A city on the Black Sea in Georgia
, near the border with Turkey
. It is mostly a rather mainstream seaside tourist destination these days, especially for internal/regional tourism. But it also offers the dark tourist the odd diversion.
In particular there's Batumi's own little Stalin
Museum (Monday to Saturday 9 a.m. to 5 p.m.). Maybe not as good as the Stalin Museum
, but a substitute if you can't make it there.
Otherwise, there are bits that may be of interest in the Nobel Technological museum (10 a.m. to 5 p.m.), which chronicles Batumi's past as a pioneering town of the oil business (e.g. at the other end of a pipeline from Baku
Unfortunately, when I was there in August 2010 for a couple of days I got food poisoning (I shouldn't have eaten that fish at this harbour restaurant …) and therefore was unable to go and check out these museums in person as planned ... I just got well enough to travel in time for the train to Tbilisi
– at least.
I did, however, get an impression of the place on the first day, which confirmed Batumi's reputation as a pretty, spruced-up seaside resort town. In the centre, buildings have been refurbished immaculately and lots of lighting fixtures have been installed. Even on the beach.
Plenty of construction (and demolition) is still going on. It is clear that money is being funnelled into the further development of the place.
Batumi is also known as the party capital of the eastern Black Sea – and there's certainly no shortage of beach bars. The action is said to get going late at night – but I can't report on its nature from any own experience … As for restaurants, the range may not be as good as in Tbilisi, but it's decent (just don't eat the fish).
When I was in Batumi, however, the atmosphere was dampened a bit from what it must normally be like in summer by the unusually cold, windy and rainy weather, instead of the tropical temperatures expected here in August. Still, some beach-goers were unperturbed. Overall, though, the place felt less busy and bustling than I had anticipated – maybe the high season had already begun to come to its end …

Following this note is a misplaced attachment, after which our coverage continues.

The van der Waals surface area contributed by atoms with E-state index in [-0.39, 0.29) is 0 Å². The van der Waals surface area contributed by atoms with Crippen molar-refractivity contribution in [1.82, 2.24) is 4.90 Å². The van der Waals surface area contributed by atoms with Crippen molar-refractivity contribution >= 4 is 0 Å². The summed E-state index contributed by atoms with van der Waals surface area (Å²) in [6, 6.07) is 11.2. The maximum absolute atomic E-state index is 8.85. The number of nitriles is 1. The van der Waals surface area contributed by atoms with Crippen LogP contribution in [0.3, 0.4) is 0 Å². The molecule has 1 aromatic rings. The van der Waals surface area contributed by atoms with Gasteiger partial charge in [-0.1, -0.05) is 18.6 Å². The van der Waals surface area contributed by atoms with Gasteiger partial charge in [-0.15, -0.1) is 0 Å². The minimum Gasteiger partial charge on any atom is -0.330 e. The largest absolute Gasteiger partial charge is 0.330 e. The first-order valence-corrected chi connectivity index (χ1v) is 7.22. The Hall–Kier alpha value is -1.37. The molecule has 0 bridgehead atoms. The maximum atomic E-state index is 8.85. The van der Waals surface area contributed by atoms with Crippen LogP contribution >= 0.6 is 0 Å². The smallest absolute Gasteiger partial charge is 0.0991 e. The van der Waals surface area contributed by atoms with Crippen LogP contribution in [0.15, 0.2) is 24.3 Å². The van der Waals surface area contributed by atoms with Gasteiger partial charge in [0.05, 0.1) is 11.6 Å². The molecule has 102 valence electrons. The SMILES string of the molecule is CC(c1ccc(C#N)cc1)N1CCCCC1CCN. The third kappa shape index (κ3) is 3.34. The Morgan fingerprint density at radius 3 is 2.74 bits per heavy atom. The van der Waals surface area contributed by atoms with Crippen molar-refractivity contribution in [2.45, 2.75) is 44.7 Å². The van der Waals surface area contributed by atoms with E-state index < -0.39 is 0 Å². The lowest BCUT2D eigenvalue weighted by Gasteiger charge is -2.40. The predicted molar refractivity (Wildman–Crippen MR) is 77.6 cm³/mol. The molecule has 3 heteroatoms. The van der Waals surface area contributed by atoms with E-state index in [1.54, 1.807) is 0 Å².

The range of accommodation options is very wide indeed, if a bit short on budget options but very good in the mid-range bracket, and going up to a couple of top-end places that charge rates accordingly. Even these can become much more affordable out of the high season (up to 60% lower). Booking well ahead is advised in the busy season.
Getting to Batumi is easy from Tbilisi
– there are both daytime and overnight sleeper trains. Again, in high season booking ahead is advisable. Buses are an alternative – especially when coming overland from Turkey
. There's even an international airport, so it is possible to fly into Batumi from abroad – although the range of places where flights to Batumi depart from is a bit limited, most connections are to Ukraine
, but there are also ones from/to Istanbul and from/to Tel Aviv, Israel
In theory you can also get to Batumi by sea - the ferry service to Sochi in Russia
using a hydrofoil speedboat was clearly back in action when I visited (though the guidebook said it had been suspended since 2007), but it may be tricky to get the right paperwork done … Other ferry connections at least used to exist to Ukraine
and possibly also Bulgaria
. But information is scant and unreliable. So you may be better going overland or flying.
: in the west of Georgia
, on the eastern Black Sea Coast, ca. 180 miles (300 km) west of Tbilisi
, but only a good ten miles (16 km) north of the border with Turkey
- Batumi 01 - miraculous entry
- Batumi 02 - on the Black Sea
- Batumi 03 - palm trees and grand architecture
- Batumi 04 - evening in the centre
- Batumi 05 - beachfront at night
- Batumi 06 - lit-up palm tree
- Batumi 07 - sunset over the Black Sea
- Batumi 08 - city centre by night
- Batumi 09 - ferry port
- Batumi 10 - hydrofoil express ferry
- Batumi 11 - lighthouse
- Batumi 12 - not very summery weather
- Batumi 13 - beach folk stubbornly carry on despite the weather
- Batumi 14 - Medea monument
- Batumi 15 - apartment blocks in bright colours and new building
- Batumi 16 - demolition site